home-decor-5{Stars falling from the sky; a light installation by Anshika}

table-seema-corridor{This table was sourced from Jodhpur; figurines placed on this can be traced back to the family’s travels all over India & the world.}

seema-kohli-room-6

{Seema’s room and the corridor on her floor | “My room’s most furniture from Fabinida, and shelves from Jodhpur. Anshika had specially gone to Jodhpur to collect things for our home, and most of the big pieces have come from there. The bed is from Country Inn… they have good beds. You’ll find bookshelves everywhere, and for all three of them. We read a lot as a family!”}

Svabhu’s room, a compelling contrast to his mum and sister’s rooms, is a fairly modern ensemble. Powder blue and white walls have framed prints designed by him. There’s a lot of playfulness in the space; toy planes from his childhood hang from a corner, and a wooden scrabble case, seated on a cross table, opens into a case of collectables, including his very first camera.

Seema-kohli-son-room

seema-kohli-home{For his balcony, Svabhu created a grid, and old glass bottles and mason jars hold plants and foliage.}

Svabhu 1

Svabhu 2

{An old scrabble case, I suppose, has been used to create a corner table and storage for all his collectibles.}

“The theme, per se, for our home was to make it look our own…” Seema tells us, pointing at a wall painting done by her son in her drawing room. “The last time he was here, growing a little tired of the white wall, he mixed together some colors and created this on the wall.” Silhouettes of blue make splashes on the wall and corners of the ceiling. “He said that now it’s looking a little messy and nice. It’s a statement!” The mural next to Svabhu’s creation is the handwork of tribal artists from Jabalpur. They stayed with the family for almost 2 weeks. “They painted and they sang as they created this. It’s got to be one of the most beautiful experiences we’ve had.”

wall art

drawing-rom-seema-kohli{Wall art | Created by artists from Jabalpur; and Svabhu’s latest creation}

Through the course of our walk around her home, we saw displays of gods from many different faiths. Why so many gods, I questioned. “I think my art and my practice are about faith and beliefs, you know… that’s why instead of making it a religious space, I’ve made a spiritual space – but so many faiths together. I feel it all comes down to the same thing.”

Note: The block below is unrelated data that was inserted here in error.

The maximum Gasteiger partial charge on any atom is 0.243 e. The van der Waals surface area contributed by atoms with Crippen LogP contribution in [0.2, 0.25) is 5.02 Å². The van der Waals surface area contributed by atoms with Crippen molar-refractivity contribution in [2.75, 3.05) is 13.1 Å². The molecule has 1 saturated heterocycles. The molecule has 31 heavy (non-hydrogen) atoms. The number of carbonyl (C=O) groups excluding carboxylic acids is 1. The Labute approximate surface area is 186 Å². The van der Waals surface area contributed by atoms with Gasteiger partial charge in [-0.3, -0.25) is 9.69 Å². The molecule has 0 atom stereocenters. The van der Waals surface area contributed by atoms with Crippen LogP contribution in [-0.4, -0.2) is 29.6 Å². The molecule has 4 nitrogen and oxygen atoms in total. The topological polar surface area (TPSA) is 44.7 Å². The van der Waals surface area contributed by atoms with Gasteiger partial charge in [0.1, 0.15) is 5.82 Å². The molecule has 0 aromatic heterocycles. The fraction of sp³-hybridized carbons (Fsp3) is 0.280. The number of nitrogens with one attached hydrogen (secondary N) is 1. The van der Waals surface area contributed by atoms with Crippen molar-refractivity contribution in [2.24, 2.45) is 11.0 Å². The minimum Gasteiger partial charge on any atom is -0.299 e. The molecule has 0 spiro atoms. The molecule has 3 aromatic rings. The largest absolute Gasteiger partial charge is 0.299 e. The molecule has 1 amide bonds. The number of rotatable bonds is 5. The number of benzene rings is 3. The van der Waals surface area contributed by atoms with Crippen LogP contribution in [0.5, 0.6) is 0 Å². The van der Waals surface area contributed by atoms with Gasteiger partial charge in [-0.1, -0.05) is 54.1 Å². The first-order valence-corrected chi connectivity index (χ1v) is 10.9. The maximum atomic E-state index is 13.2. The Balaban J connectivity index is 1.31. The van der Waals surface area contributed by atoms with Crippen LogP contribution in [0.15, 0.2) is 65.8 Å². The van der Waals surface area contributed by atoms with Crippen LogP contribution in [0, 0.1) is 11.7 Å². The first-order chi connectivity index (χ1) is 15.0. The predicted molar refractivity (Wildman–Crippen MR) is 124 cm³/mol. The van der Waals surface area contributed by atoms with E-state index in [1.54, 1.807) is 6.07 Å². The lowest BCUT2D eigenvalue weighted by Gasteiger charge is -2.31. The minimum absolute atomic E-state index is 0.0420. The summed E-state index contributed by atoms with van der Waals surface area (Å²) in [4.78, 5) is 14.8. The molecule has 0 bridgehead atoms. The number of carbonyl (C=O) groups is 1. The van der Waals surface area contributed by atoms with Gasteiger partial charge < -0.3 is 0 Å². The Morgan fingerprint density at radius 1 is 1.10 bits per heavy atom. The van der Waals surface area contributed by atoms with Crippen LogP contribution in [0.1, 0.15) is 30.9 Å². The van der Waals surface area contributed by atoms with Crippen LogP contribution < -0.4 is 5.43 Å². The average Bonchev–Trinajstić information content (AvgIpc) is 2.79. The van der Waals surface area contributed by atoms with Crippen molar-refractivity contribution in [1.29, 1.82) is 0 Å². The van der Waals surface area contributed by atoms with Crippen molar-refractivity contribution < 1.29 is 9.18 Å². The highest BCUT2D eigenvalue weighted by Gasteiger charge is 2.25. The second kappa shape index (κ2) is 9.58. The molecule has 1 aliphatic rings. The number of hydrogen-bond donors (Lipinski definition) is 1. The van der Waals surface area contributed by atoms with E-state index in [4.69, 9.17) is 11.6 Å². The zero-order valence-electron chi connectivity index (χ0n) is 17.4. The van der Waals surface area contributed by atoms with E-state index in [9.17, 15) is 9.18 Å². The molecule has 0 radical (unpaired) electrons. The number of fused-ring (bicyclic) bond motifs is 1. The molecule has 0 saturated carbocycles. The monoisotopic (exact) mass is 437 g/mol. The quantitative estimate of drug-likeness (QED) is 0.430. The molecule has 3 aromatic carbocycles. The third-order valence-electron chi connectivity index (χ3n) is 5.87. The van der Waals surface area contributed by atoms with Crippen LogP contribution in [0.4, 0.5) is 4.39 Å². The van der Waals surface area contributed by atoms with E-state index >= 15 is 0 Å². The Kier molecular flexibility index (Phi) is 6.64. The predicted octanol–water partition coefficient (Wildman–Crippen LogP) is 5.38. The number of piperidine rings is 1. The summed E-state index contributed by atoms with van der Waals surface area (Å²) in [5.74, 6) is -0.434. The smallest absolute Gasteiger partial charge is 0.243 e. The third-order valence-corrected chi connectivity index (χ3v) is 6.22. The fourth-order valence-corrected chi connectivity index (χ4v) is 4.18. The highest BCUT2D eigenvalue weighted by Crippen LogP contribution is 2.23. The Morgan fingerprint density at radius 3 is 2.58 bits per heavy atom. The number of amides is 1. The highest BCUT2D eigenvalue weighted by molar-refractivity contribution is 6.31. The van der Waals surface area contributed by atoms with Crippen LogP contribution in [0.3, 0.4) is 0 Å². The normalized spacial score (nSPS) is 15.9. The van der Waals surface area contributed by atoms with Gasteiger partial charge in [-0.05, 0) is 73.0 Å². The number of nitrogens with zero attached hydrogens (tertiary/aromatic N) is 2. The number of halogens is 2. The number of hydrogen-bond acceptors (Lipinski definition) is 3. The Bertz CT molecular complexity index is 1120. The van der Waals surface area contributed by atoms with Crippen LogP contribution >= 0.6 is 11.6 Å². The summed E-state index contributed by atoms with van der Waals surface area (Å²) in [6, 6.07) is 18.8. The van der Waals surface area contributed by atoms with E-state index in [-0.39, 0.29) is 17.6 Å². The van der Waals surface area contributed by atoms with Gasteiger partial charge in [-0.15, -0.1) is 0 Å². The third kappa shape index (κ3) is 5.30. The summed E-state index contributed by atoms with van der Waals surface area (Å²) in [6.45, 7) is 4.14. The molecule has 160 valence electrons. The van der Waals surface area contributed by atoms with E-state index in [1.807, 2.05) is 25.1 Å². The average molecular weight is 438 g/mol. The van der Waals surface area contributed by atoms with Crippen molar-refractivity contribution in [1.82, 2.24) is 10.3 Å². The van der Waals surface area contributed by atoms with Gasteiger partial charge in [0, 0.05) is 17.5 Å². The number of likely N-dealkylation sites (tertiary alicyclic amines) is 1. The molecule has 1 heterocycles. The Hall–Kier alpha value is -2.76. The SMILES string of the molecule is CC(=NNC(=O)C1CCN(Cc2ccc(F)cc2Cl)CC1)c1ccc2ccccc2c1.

The final stretch of the staircase open into a basement, which serves as a mini-home-theatre and a space for Seema to store a selection of her work. The first artwork we see is this 8ftx5ft display called ‘Kali‘. The wall space next to that is shrouded by masks in myriad shapes, sizes and colors. They’ve been collected over 15 years and from all corners of the world –  South Africa, Badrinath, China, Burma, Indonesia, Bali, Florence, and there’s one of Seema and Anshika made by Seema herself.

IMG_0791-003_2 home-decor-seema-3 buddha

{“I think my art and my practice is about faith and beliefs, you know.. that’s why instead of making it a religious space, I’ve made a spiritual space- but so many faiths together. I feel it all comes down to the same thing.” Seema Kohli}

masks 2 basement

{Pictured here: the basement which works as an emporium of her art and a screening space.}

So what makes her fall in love with her home over and over again? “It’s not the space, but it’s what you put into it. In our earlier house, which was a simple three bedroom house, we’d colored it in different colors, and because the three of us are very creative, there was always a dialogue being created through our approach towards designing… I feel a space becomes your own when you share yourself with that space. You have to pour out something to get something back from it.”

 

 {Photography Credits | Rushil Khokhar}